There is a remarkable bill moving through Oklahoma’s legislature.  Remarkable because it tries to take legal thinking about reproductive rights to a new low.  A new low in the sense of rescinding women’s rights to sovereignty over our own bodies and lives.  We cannot take reproductive freedom for granted.

Remember when anti-choice(*) advocates first began advancing language which quietly conferred legal ‘personhood’ onto zygotes and fetuses?  My earliest memories of this are murder statutes in which earnest-sounding lawmakers inserted wording to convert crimes against pregnant women into crimes with two victims.  Fetal homicide laws have spread across many states.  Who could object to wanting to punish even harder the murderer of both a woman and her unborn child?  Who could raise their voice against avenging some nasty old murderer who committed a ‘two-fer’ by taking the life of a woman as well as the life growing within her?  It sounded terribly sympathetic to many listeners at the time.  It also sounded terribly dangerous to many of us, like an argument that women who happen to be pregnant no longer had individual standing.  These arguments have been rebutted; yet they have taken hold in some circles.  Between 1973 and 2005 in America, a study by the National Advocates for Pregnant Women found 413 cases in which “law enforcement intervened in pregnant women’s lives,” including some premised on a fetus having legal personhood independent of the pregnant woman on whom it is physiologically reliant.

According to Stanford’s Encyclopedia of Philosophy, rights “dominate modern understandings of what actions are permissible and which institutions are just.”  There has been a steady march to normalize the ‘personhood’ of a fetus to such an extent that some now fail to see pregnant women as individuals endowed with rights.  As recently as 2012, the Oklahoma Supreme Court and legislature both recognized that fetal personhood was not constitutional.  A year later, North Dakota’s legislature supported fetal personhood.  Now Oklahoma wants to revisit the issue.  Again.

In the current Oklahoma bill, the rights of a woman are dismissed, since the bill’s author Oklahoma State Representative (and not a physician) Justin Humphrey‘s bill considers pregnant women not persons under the law, but rather ‘hosts’ of a being whose standing supersedes that of the formed, born, female in whom they grow.  Women are compelled to tell their doctor the name of their sexual partner, AND provide his written permission before she can obtain her abortion.  In a bizarre twist, the named paternal sex partner can ‘contest’ his paternity by insisting on a DNA test.  The logic of this addendum is hard to fathom: a woman’s own medical care is subject to a man with the power to give or withhold his written permission, who may also hold up her health care by claiming he is not in fact the man with the aforementioned power to give or withhold his permission.  What?  Details of the bill and its progress in the legislature were thoroughly and dispassionately explained on the radio show Here & Now when Dale Denwalt (@denwalt), capitol bureau chief for The Oklahoman, spoke with Here & Now‘s Meghna Chakrabarti on 02.17.2017.  Highlights of Representative Humphrey‘s misogyny include:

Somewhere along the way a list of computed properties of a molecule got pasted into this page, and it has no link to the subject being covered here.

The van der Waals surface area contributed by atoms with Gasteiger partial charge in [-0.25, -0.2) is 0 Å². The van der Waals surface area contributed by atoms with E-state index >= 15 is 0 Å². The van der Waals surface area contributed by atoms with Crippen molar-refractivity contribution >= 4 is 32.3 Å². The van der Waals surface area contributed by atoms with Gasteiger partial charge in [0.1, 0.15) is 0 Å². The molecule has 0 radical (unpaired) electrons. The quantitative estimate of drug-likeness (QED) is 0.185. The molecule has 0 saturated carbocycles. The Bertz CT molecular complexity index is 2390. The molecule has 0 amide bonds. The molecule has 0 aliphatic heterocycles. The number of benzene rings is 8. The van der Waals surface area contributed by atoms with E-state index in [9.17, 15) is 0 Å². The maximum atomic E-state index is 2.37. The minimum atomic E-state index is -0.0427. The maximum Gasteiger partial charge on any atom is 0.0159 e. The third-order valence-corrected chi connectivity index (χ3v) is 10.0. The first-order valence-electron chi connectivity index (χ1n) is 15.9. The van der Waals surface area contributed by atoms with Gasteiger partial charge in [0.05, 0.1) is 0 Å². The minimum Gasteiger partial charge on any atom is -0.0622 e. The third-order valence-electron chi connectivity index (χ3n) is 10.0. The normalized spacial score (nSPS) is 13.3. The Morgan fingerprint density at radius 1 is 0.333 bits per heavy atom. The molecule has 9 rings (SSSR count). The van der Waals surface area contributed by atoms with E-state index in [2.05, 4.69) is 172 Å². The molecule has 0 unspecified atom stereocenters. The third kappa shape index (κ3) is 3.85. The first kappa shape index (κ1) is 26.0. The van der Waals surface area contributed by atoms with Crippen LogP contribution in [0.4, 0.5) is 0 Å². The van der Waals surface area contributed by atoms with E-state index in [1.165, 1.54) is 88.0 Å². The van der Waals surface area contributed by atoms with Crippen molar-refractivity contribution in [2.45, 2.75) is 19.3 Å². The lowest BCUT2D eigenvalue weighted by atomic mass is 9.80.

“I understand that they feel like that is their body,” [Humphrey] said of women. “I feel like it is a separate — what I call them is, is you’re a ‘host.’ And you know when you enter into a relationship you’re going to be that host and so, you know, if you pre-know that then take all precautions and don’t get pregnant…. I’m like, hey, your body is your body and be responsible with it. But after you’re irresponsible then don’t claim, well, I can just go and do this with another body, when you’re the host and you invited that in.”

Anti-choice(*) activists are often (not always) opponents of comprehensive sexual education for young people, opponents of low/no cost preventative care including birth control services, and opponents of social policies such as parental and family leavepay equity, and support measures for low-income families from food stamps to school lunches, etc.  Being an authentic advocate for life means much more than opposing reproductive freedom for women.

Beware the advocate who shouts about defending the rights of the unborn.  We know that restricting abortion rights does NOT reduce abortions.  It increases maternal death when women are forced to seek unsafe termination procedures.  Want to reduce abortions?  Reduce unwanted pregnancies.  And to do that, we must empower women, not strip our rights in a misguided -or worse, misleading- attempt to morph our legal standing from one person into two.

(*)Vocabulary Note: I always use the term anti-choice, since it accurately reflects the interplay between persons who fight against women’s right to choose our reproductive health care, versus persons who fight for women’s right to choose our reproductive health care.  The term pro-life is a nonsense expression, since it implies there is an opposition which is anti-life.  (It is especially rich when people define their misogyny as making them pro-life, and favor the death penalty… an irony to explore another day.)  Similarly, no person is pro-abortion.  Which is why I also reject the term anti-abortion.  To maintain the integrity and logic of our work for reproductive freedom, it is important to use precise language.